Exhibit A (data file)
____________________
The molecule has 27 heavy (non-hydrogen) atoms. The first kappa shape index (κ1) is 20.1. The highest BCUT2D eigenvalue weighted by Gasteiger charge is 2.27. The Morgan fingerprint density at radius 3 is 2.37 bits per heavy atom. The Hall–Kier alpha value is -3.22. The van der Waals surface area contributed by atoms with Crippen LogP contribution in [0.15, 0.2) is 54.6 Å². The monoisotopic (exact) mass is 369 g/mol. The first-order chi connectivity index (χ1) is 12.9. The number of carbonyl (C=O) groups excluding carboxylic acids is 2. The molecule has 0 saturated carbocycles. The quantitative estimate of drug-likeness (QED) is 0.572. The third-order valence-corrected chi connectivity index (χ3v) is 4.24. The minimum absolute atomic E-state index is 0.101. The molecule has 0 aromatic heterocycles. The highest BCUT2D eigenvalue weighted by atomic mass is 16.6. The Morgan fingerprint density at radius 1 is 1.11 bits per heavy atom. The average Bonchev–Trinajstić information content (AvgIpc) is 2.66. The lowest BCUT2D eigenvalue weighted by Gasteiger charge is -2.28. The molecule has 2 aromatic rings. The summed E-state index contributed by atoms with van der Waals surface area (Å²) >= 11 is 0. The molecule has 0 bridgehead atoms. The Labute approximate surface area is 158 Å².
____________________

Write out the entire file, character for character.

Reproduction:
The molecule has 27 heavy (non-hydrogen) atoms. The first kappa shape index (κ1) is 20.1. The highest BCUT2D eigenvalue weighted by Gasteiger charge is 2.27. The Morgan fingerprint density at radius 3 is 2.37 bits per heavy atom. The Hall–Kier alpha value is -3.22. The van der Waals surface area contributed by atoms with Crippen LogP contribution in [0.15, 0.2) is 54.6 Å². The monoisotopic (exact) mass is 369 g/mol. The first-order chi connectivity index (χ1) is 12.9. The number of carbonyl (C=O) groups excluding carboxylic acids is 2. The molecule has 0 saturated carbocycles. The quantitative estimate of drug-likeness (QED) is 0.572. The third-order valence-corrected chi connectivity index (χ3v) is 4.24. The minimum absolute atomic E-state index is 0.101. The molecule has 0 aromatic heterocycles. The highest BCUT2D eigenvalue weighted by atomic mass is 16.6. The Morgan fingerprint density at radius 1 is 1.11 bits per heavy atom. The average Bonchev–Trinajstić information content (AvgIpc) is 2.66. The lowest BCUT2D eigenvalue weighted by Gasteiger charge is -2.28. The molecule has 2 aromatic rings. The summed E-state index contributed by atoms with van der Waals surface area (Å²) >= 11 is 0. The molecule has 0 bridgehead atoms. The Labute approximate surface area is 158 Å².